HUD Archives: News Releases

Lee Jones
(804) 771-2100 ext. 3743
For Release
March 2, 2006


RICHMOND - The U.S. Department of Housing and Urban Development has approved an 8.2 percent increase in the maximum mortgage that can be insured by the Federal Housing Administration (FHA), a part of HUD in the Richmond-Petersburg metropolitan area. The increase is effective for mortgages endorsed on or after March 1, 2006.

There currently are nearly 29,000 active FHA-insured mortgages with at total value of $2.6 billion in the Richmond-Petersburg metropolitan area.

HUD's decision to increase FHA mortgage insurance limits in the Richmond metropolitan area was based on recent sales data submitted by the Richmond Association of REALTORS and the Virginia Mortgage Lenders Association and
is on top of the almost 11 percent increase HUD approved to take effect in the area on New Year's Day, 2006.

As a result of HUD's decision, effective immediately the FHA mortgage insurance limit on one-family homes will rise
8.2 percent to $256,500; the FHA limit on two-family homes will rise to $288,900; the FHA limit on three-family
houses will rise to $351,000; and the FHA limit on four-family houses will rise to $405,000.

"FHA mortgages have always been attractive and affordable, particularly to first-time buyers," said HUD Richmond Field Office Director Bill Miles. "We appreciate the efforts by the Richmond Association of Lenders and the Virginia Mortgage Lenders Association to make FHA even more attractive to buyers and even more competitive in the
greater Richmond market."

"We are proud to play a part in this endeavor. Expanding housing opportunities and ensuring housing affordability
are two of our most important priorities; and increasing the loan limits is a significant step towards achieving those goals." Wes Atiyeh, 2006 President, Richmond Association of REALTORS and Central Virginia Regional MLS (CVR MLS).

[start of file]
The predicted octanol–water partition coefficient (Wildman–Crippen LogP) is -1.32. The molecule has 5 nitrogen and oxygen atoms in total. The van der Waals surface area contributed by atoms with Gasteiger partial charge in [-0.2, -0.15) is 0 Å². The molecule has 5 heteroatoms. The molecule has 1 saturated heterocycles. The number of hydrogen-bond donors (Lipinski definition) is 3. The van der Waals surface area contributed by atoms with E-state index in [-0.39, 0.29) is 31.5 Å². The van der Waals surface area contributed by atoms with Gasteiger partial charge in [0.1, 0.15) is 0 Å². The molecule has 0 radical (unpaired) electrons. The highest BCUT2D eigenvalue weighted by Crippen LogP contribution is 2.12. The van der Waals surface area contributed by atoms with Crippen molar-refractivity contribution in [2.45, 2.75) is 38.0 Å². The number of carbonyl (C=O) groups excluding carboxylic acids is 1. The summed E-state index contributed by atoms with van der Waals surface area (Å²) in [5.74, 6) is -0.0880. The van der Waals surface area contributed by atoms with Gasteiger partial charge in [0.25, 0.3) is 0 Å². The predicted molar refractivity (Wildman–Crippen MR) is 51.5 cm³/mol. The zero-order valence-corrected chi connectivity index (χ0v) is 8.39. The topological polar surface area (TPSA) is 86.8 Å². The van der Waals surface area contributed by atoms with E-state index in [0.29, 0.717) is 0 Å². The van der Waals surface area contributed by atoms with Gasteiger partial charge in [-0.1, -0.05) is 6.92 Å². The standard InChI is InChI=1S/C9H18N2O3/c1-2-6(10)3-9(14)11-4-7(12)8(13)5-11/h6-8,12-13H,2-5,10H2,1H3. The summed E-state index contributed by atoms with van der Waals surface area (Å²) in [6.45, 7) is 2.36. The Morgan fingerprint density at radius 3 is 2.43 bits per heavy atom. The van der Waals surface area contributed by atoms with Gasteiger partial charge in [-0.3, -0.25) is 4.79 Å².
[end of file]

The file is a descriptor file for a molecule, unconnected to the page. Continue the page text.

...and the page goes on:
"Thousands of Richmond area families have used FHA mortgages to buy their homes because they offer such
favorable terms," said Linda Melton, President of the Virginia Mortgage Lenders Association. "Thanks to the data
VMLA and the Richmond REALTORS have submitted and HUD's decision, we've made FHA's terms even more
favorable in the Richmond metro area."

FHA insured mortgages are especially attractive to first-time homebuyers because of down payment requirements
that are lower and easier to assemble than most conventional mortgage products. FHA also has more relaxed credit standards and permits borrowers to carry more debt than private mortgage insurers typically allow and FHA lenders must provide loss mitigation assistance to borrowers who experience financial difficulties.

The higher FHA limits apply to FHA purchase mortgages, acquisition and rehabilitation mortgages, energy efficient mortgages, disaster recovery mortgages and home equity conversion or "reverse" mortgages.

The higher FHA loan limits will not cost the government any money, because the FHA Insurance Fund is fully supported by premiums paid by borrowers who receive FHA insurance.

For FHA purposes, the Richmond metropolitan area includes the cities of Richmond, Colonial Heights, Hopewell and Petersburg and Amelia, Caroline, Charles City, Chesterfield, Cumberland, Dinwiddie, Goochland, Hanover, Henrico,
King and Queen, King William, Louisa, New Kent, Prince George and Sussex counties and the higher limits are in
effect for all of these jurisdictions.

Like the Hampton Roads, Charlottesville, Winchester and northern Virginia metropolitan areas, FHA considers the Richmond area to be a "high cost" housing market with FHA loan limits considerably higher than in smaller
communities in the rest of the Commonwealth.

HUD is the nation's housing agency committed to increasing homeownership, particularly among minorities; creating affordable housing opportunities for low-income Americans; and supporting the homeless, elderly, people with disabilities and people living with AIDS. The Department also promotes economic and community development as
well as enforces the nation's fair housing laws. More information about HUD and its programs is available on the Internet and


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